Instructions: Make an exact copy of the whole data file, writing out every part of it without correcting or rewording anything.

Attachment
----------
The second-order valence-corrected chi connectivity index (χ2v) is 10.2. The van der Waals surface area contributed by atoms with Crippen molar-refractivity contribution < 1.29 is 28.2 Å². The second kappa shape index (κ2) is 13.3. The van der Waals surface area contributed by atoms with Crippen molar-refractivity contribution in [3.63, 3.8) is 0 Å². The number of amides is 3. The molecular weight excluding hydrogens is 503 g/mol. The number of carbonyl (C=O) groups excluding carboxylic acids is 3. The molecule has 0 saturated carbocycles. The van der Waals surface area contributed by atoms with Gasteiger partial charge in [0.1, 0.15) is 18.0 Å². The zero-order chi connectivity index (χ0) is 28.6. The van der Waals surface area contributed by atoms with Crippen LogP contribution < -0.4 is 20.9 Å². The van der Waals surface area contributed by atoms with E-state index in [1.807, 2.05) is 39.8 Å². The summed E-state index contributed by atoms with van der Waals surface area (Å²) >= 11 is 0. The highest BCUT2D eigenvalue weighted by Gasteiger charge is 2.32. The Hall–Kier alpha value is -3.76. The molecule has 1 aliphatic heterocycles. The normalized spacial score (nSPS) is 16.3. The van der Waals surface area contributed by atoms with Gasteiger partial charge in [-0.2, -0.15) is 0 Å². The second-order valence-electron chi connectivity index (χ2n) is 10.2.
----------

The second-order valence-corrected chi connectivity index (χ2v) is 10.2. The van der Waals surface area contributed by atoms with Crippen molar-refractivity contribution < 1.29 is 28.2 Å². The second kappa shape index (κ2) is 13.3. The van der Waals surface area contributed by atoms with Crippen molar-refractivity contribution in [3.63, 3.8) is 0 Å². The number of amides is 3. The molecular weight excluding hydrogens is 503 g/mol. The number of carbonyl (C=O) groups excluding carboxylic acids is 3. The molecule has 0 saturated carbocycles. The van der Waals surface area contributed by atoms with Gasteiger partial charge in [0.1, 0.15) is 18.0 Å². The zero-order chi connectivity index (χ0) is 28.6. The van der Waals surface area contributed by atoms with Crippen LogP contribution < -0.4 is 20.9 Å². The van der Waals surface area contributed by atoms with E-state index in [1.807, 2.05) is 39.8 Å². The summed E-state index contributed by atoms with van der Waals surface area (Å²) >= 11 is 0. The highest BCUT2D eigenvalue weighted by Gasteiger charge is 2.32. The Hall–Kier alpha value is -3.76. The molecule has 1 aliphatic heterocycles. The normalized spacial score (nSPS) is 16.3. The van der Waals surface area contributed by atoms with Gasteiger partial charge in [-0.2, -0.15) is 0 Å². The second-order valence-electron chi connectivity index (χ2n) is 10.2.